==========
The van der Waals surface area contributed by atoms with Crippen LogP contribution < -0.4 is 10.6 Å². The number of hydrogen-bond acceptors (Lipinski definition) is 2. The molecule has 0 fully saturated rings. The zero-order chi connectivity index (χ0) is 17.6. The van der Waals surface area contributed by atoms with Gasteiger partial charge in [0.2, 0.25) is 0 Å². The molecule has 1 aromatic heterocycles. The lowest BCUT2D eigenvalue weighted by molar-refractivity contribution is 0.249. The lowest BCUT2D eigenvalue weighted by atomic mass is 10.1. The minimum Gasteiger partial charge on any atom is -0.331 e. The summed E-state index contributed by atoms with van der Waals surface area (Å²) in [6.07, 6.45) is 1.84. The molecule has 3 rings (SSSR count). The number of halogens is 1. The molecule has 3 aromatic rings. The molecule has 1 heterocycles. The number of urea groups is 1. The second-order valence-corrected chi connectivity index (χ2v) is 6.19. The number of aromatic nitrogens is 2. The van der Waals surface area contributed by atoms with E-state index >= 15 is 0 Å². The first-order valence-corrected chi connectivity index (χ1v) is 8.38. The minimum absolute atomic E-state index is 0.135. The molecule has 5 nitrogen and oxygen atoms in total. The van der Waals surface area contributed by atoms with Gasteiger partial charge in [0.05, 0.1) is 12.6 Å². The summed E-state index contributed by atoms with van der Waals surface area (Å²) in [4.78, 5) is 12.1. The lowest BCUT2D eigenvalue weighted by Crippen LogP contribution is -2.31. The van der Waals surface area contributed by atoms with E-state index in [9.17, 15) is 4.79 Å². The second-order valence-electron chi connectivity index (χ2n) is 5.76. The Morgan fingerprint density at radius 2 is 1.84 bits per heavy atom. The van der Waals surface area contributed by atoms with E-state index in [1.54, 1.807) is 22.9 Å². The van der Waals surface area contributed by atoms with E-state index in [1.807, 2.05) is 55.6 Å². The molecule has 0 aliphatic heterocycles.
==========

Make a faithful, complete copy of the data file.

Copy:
The van der Waals surface area contributed by atoms with Crippen LogP contribution < -0.4 is 10.6 Å². The number of hydrogen-bond acceptors (Lipinski definition) is 2. The molecule has 0 fully saturated rings. The zero-order chi connectivity index (χ0) is 17.6. The van der Waals surface area contributed by atoms with Gasteiger partial charge in [0.2, 0.25) is 0 Å². The molecule has 1 aromatic heterocycles. The lowest BCUT2D eigenvalue weighted by molar-refractivity contribution is 0.249. The lowest BCUT2D eigenvalue weighted by atomic mass is 10.1. The minimum Gasteiger partial charge on any atom is -0.331 e. The summed E-state index contributed by atoms with van der Waals surface area (Å²) in [6.07, 6.45) is 1.84. The molecule has 3 rings (SSSR count). The number of halogens is 1. The molecule has 3 aromatic rings. The molecule has 1 heterocycles. The number of urea groups is 1. The second-order valence-corrected chi connectivity index (χ2v) is 6.19. The number of aromatic nitrogens is 2. The van der Waals surface area contributed by atoms with E-state index >= 15 is 0 Å². The first-order valence-corrected chi connectivity index (χ1v) is 8.38. The minimum absolute atomic E-state index is 0.135. The molecule has 5 nitrogen and oxygen atoms in total. The van der Waals surface area contributed by atoms with Gasteiger partial charge in [0.05, 0.1) is 12.6 Å². The summed E-state index contributed by atoms with van der Waals surface area (Å²) in [4.78, 5) is 12.1. The lowest BCUT2D eigenvalue weighted by Crippen LogP contribution is -2.31. The van der Waals surface area contributed by atoms with E-state index in [9.17, 15) is 4.79 Å². The second-order valence-electron chi connectivity index (χ2n) is 5.76. The Morgan fingerprint density at radius 2 is 1.84 bits per heavy atom. The van der Waals surface area contributed by atoms with E-state index in [1.54, 1.807) is 22.9 Å². The van der Waals surface area contributed by atoms with E-state index in [1.807, 2.05) is 55.6 Å². The molecule has 0 aliphatic heterocycles.